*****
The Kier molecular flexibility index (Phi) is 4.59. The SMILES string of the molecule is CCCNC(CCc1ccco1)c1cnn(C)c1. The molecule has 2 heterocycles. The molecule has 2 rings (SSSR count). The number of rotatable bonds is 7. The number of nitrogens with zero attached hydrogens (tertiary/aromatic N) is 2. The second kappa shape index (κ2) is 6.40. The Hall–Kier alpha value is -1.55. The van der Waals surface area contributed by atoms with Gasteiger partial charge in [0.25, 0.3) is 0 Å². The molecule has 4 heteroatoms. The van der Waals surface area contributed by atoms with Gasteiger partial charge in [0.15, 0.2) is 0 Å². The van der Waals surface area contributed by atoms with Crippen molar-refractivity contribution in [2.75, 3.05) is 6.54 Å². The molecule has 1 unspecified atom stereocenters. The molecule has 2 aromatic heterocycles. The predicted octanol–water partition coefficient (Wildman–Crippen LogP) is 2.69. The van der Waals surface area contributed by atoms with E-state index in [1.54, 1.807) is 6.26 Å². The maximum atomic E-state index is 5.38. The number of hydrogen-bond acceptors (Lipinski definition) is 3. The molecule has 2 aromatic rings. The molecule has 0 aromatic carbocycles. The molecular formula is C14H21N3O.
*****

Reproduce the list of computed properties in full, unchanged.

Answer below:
The Kier molecular flexibility index (Phi) is 4.59. The SMILES string of the molecule is CCCNC(CCc1ccco1)c1cnn(C)c1. The molecule has 2 heterocycles. The molecule has 2 rings (SSSR count). The number of rotatable bonds is 7. The number of nitrogens with zero attached hydrogens (tertiary/aromatic N) is 2. The second kappa shape index (κ2) is 6.40. The Hall–Kier alpha value is -1.55. The van der Waals surface area contributed by atoms with Gasteiger partial charge in [0.25, 0.3) is 0 Å². The molecule has 4 heteroatoms. The van der Waals surface area contributed by atoms with Gasteiger partial charge in [0.15, 0.2) is 0 Å². The van der Waals surface area contributed by atoms with Crippen molar-refractivity contribution in [2.75, 3.05) is 6.54 Å². The molecule has 1 unspecified atom stereocenters. The molecule has 2 aromatic heterocycles. The predicted octanol–water partition coefficient (Wildman–Crippen LogP) is 2.69. The van der Waals surface area contributed by atoms with E-state index in [1.54, 1.807) is 6.26 Å². The maximum atomic E-state index is 5.38. The number of hydrogen-bond acceptors (Lipinski definition) is 3. The molecule has 2 aromatic rings. The molecule has 0 aromatic carbocycles. The molecular formula is C14H21N3O.